SPECIAL EVENT
We will be hosting a virtual event this fall with a special guest who will present
WOMEN: WIRED TO INVEST –
Unlocking your financial power
.
All are welcome! Visit our website: www.EphtimiosMacNeil.com under “EVENTS” to find out more and request an invitation.

There are many excellent financial professionals out there, male and female, who take the time to truly understand what is important to their clients. Women need to be confident in having higher standards and getting their needs met. They need to be empowered to take a prominent seat at the table – and when they get there they need to speak out.

Next month, we’ll look at the additional risks women face, how to mitigate them, and what natural advantages women can use to increase their likelihood of financial success.

Lynn MacNeil, F.PL., CIM®, Associate Investment Advisor and Financial Planner with Richardson Wealth Limited in Montreal, with over 25 years of experience working with retirees and pre-retirees. For a second opinion, private financial consultation, or more information on this topic or on any other investment or financial matter, please contact Lynn MacNeil at 514.981.5796 or Lynn.MacNeil@RichardsonWealth.com. Or visit our website at www.EphtimiosMacNeil.com.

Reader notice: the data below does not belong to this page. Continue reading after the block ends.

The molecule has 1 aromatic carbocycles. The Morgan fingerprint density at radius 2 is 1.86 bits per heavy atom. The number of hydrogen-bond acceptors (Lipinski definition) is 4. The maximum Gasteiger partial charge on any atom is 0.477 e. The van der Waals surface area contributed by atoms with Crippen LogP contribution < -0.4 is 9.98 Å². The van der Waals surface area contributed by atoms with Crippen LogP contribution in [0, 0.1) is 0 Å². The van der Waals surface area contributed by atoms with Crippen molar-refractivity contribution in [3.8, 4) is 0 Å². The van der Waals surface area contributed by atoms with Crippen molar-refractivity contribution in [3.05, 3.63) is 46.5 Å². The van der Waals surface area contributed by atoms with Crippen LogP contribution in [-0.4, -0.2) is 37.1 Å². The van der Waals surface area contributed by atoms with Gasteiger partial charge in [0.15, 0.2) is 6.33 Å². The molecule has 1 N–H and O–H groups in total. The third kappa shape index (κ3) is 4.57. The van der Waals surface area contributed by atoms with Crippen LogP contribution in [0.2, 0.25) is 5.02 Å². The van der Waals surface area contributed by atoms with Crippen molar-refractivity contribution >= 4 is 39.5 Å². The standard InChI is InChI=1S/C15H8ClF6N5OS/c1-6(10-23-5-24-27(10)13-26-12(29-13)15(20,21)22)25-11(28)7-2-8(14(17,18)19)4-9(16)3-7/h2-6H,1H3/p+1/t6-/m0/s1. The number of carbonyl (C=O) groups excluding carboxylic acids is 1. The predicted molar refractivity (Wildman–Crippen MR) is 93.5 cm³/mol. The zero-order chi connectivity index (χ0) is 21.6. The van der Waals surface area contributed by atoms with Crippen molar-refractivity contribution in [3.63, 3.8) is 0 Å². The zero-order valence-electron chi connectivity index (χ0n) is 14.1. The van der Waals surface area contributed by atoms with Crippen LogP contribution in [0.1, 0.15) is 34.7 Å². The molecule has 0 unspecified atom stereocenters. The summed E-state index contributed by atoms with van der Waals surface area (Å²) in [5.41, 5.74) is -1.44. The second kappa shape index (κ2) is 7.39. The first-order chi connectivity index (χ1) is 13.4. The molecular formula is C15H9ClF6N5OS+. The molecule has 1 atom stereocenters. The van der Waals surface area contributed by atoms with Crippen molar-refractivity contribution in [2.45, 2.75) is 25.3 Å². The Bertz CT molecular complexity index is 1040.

The information provided in this publication is intended for informational purposes only and is not intended to constitute investment,financial, legal or tax advice. This material does not take into account your particular situation and is not intended as a recommendation. It is for general purposes only and you should seek advice regarding your particular circumstance from your personal tax and/or legal advisors. This material is based upon information considered to be reliable, but neither Richardson Wealth Limited nor its affiliates warrant its completeness or accuracy, and it should not be relied upon as such. June 2021

Richardson Wealth Limited is a member of Canadian Investor Protection Fund. Richardson Wealth is a trademark of James Richardson & Sons, Limited used under license.


[1] Investor Economics Household Balance Sheet Report – Canada, 2017
[2] Boston Consulting Group, Women Want More, 2009
[3] Managing the Next Decade of Women’s Wealth. Boston Consulting Group. April 2020

Related Posts